The Spice Girls are back—again—and no one knows exactly what that means. Last week, as confirmed by Victoria Beckham’s Instagram, the group reunited at Ginger Spice Geri Horner’s house, along with former manager Simon Fuller. There is “nothing set in stone,” Sporty Spice Mel C told BBC Radio 2, but media outlets are already speculating.
Perhaps it’s another tour (they already had one reunion tour in 2007), it’s their very own record label, it’s TV shows, it’s more endorsements, it’s more girl power. Since they last performed together at the 2012 London Olympics, the five members of Britain’s most iconic girl group have been off doing their own thing. You probably know about one of them: Victoria Beckham, aka Posh Spice, has since launched a fashion brand while becoming a household name alongside her husband, David Beckham. So why would they reunite, especially since the little girls who grew up listening to them are now grown women, too?
Maybe it’s because we’re in a pivotal moment in feminist history, of intersectionality and #TimesUp and Women’s Marches, that could benefit from a “girl power” pep rally. Or maybe it’s because Victoria Beckham’s fashion line recently suffered more than $25 million in profit losses, and she, the one member of the group that has held out in the past, needs something else to do.
The Spice Girls have been in on the jokes about them since the beginning: in the 1997 film, Spice World, in which they play exaggerated versions of themselves, we see Scary Spice, aka Mel B, waving a peace sign in front of the camera: “Girl power, blah blah blah, feminism, you know what I mean,” she said, clearly going through the motions of what you’re supposed to do and be as a Spice Girl.
It was a quick but radical scene: a mainstream pop star declaring herself a feminist was considered career suicide in the ‘90s, so Mel B played it off as no big deal, blah blah blah. For some six year olds like me watching in 1997, it was the first time we had ever heard of feminism. In fact, “girl squad” evangelist Taylor Swift was only in elementary school when Spice World came out.
In the 1990s, feminism was far from mainstream. I mean, not even Beyoncé admitted to being a feminist back in her Destiny’s Child days. As Susan Faludi noted in her 1991 text, Backlash: The Undeclared War Against American Women, it was a cynical time in which people thought they were in a “postfeminist” moment, “meaning not that women have arrived at equal justice and moved beyond it, but simply that they themselves are beyond even pretending to care.”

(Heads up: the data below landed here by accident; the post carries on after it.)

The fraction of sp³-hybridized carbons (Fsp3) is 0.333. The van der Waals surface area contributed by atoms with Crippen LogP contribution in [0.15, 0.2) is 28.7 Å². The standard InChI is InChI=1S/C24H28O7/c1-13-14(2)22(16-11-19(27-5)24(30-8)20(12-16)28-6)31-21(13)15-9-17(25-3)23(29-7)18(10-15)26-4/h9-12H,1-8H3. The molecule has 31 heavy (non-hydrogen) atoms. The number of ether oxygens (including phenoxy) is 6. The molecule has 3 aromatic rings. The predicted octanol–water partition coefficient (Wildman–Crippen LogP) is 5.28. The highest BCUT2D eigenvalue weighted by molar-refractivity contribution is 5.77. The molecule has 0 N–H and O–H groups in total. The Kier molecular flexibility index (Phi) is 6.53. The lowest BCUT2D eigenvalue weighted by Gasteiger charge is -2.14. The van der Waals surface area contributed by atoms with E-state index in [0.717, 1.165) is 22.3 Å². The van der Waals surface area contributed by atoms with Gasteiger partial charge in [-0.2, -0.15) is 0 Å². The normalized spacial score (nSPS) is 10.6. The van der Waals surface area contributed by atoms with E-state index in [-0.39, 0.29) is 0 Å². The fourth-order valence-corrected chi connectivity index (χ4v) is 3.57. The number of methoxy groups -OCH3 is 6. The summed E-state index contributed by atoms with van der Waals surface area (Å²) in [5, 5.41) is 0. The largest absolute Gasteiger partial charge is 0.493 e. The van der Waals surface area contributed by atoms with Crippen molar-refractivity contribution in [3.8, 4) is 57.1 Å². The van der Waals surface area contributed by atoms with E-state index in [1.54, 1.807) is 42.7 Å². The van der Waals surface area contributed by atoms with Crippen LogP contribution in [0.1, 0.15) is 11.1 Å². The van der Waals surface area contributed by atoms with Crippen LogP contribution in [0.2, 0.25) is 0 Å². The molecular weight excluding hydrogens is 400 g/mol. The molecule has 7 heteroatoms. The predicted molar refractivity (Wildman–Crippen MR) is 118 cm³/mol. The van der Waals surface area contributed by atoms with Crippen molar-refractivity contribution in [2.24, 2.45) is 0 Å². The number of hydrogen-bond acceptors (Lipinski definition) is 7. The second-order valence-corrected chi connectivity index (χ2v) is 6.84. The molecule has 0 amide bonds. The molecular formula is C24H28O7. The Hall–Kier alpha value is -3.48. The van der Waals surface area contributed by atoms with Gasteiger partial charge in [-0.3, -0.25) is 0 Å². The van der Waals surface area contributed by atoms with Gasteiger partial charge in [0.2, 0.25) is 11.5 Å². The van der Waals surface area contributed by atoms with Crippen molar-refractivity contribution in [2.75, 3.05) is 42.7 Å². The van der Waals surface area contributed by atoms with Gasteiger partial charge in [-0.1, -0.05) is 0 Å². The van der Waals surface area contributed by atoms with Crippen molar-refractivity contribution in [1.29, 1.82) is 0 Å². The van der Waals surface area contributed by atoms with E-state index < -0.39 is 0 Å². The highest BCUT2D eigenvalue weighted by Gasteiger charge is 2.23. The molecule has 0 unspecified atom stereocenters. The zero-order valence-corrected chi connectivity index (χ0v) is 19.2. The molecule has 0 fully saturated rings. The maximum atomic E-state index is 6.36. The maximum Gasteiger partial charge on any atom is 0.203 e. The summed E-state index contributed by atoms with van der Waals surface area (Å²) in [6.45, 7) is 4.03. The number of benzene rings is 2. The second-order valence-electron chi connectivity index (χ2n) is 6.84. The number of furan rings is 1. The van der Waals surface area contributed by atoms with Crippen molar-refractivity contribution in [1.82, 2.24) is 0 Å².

Being an outspoken feminist implied that you were involved in the underground punk “riot grrrl” movement—feminist anger was not cool, lacking in aesthetic appeal, neither marketable nor palatable. But along came the Spice Girls, with their self-deprecating humor and mini skirts, singing catchy tunes about sexual pleasure and, most radically, prioritizing your female friendships over worthless men. I sang along to the soft ballad “2 Become 1” for a decade before realizing that it was about safe sex. The comments below the music video on YouTube prove that I wasn’t the only one. I am still confused as to whether their debut single, “Wannabe,” which was the number one song in 37 countries, is about female friendship or group sex or both.
Many little girls in 2018 already know what feminism is—their mothers or sisters may have brought them to the Women’s March in 2017 or 2018. They are exposed to Teen Vogue, which has become well known for its political activism and coverage. Disney Channel celebrities aren’t afraid to declare themselves feminists—in fact, it’s a necessity for celebrities, male and female, to make public declarations of feminist identity. Not being a feminist in 2018 invites backlash. And that means that the Spice Girls’ flavor of politically neutral, camera-friendly “girl power” feminism almost feels retrograde.
But we need powerful pop feminist pioneers like the Spice Girls back on the main stage. Let’s say the rumors are true, and they start their own record label to promote and nurture the next generation of female pop stars. We could use these powerful women back in the industry. In 2016, Kesha’s legal dispute against her former producer Dr. Luke—which cited physical, sexual and emotional abuse—was dismissed by the New York Supreme Court.
During her lawsuit between 2013 and 2016, Kesha was only able to release one single. She could have used a support system like the Spice Girls have amongst themselves. The Spice Girls championed feminism and female friendships before it was cool—and they’re back at the perfect time.